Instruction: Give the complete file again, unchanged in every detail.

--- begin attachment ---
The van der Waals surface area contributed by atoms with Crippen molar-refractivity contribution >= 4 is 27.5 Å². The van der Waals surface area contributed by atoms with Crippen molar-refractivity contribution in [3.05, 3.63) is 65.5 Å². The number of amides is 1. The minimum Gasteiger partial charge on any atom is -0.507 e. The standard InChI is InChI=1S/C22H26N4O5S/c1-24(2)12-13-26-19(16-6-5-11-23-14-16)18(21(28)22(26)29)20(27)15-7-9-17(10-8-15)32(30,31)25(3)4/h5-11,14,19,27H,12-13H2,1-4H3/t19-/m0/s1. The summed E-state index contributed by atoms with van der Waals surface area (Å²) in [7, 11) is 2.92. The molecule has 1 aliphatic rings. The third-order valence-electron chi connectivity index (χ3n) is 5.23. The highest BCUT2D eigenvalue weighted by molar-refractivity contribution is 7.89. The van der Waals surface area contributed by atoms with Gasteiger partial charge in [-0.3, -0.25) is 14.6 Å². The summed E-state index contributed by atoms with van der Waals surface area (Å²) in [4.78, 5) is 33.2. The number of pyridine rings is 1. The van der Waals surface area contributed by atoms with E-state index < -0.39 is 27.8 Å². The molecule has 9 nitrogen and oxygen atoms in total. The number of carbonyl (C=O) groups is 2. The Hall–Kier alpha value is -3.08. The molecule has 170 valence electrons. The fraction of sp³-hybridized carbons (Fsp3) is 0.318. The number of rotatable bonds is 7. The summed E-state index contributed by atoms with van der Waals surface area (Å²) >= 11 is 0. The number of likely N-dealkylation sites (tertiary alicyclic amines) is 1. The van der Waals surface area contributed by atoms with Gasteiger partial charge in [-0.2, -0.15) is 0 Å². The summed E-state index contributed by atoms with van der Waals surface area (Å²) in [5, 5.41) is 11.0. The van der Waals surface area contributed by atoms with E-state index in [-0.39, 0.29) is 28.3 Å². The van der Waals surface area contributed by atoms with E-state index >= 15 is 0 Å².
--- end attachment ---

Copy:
The van der Waals surface area contributed by atoms with Crippen molar-refractivity contribution >= 4 is 27.5 Å². The van der Waals surface area contributed by atoms with Crippen molar-refractivity contribution in [3.05, 3.63) is 65.5 Å². The number of amides is 1. The minimum Gasteiger partial charge on any atom is -0.507 e. The standard InChI is InChI=1S/C22H26N4O5S/c1-24(2)12-13-26-19(16-6-5-11-23-14-16)18(21(28)22(26)29)20(27)15-7-9-17(10-8-15)32(30,31)25(3)4/h5-11,14,19,27H,12-13H2,1-4H3/t19-/m0/s1. The summed E-state index contributed by atoms with van der Waals surface area (Å²) in [7, 11) is 2.92. The molecule has 1 aliphatic rings. The third-order valence-electron chi connectivity index (χ3n) is 5.23. The highest BCUT2D eigenvalue weighted by molar-refractivity contribution is 7.89. The van der Waals surface area contributed by atoms with Gasteiger partial charge in [-0.3, -0.25) is 14.6 Å². The summed E-state index contributed by atoms with van der Waals surface area (Å²) in [4.78, 5) is 33.2. The number of pyridine rings is 1. The van der Waals surface area contributed by atoms with E-state index < -0.39 is 27.8 Å². The molecule has 9 nitrogen and oxygen atoms in total. The number of carbonyl (C=O) groups is 2. The Hall–Kier alpha value is -3.08. The molecule has 170 valence electrons. The fraction of sp³-hybridized carbons (Fsp3) is 0.318. The number of rotatable bonds is 7. The summed E-state index contributed by atoms with van der Waals surface area (Å²) >= 11 is 0. The number of likely N-dealkylation sites (tertiary alicyclic amines) is 1. The van der Waals surface area contributed by atoms with Gasteiger partial charge in [-0.2, -0.15) is 0 Å². The summed E-state index contributed by atoms with van der Waals surface area (Å²) in [5, 5.41) is 11.0. The van der Waals surface area contributed by atoms with E-state index in [-0.39, 0.29) is 28.3 Å². The van der Waals surface area contributed by atoms with E-state index >= 15 is 0 Å².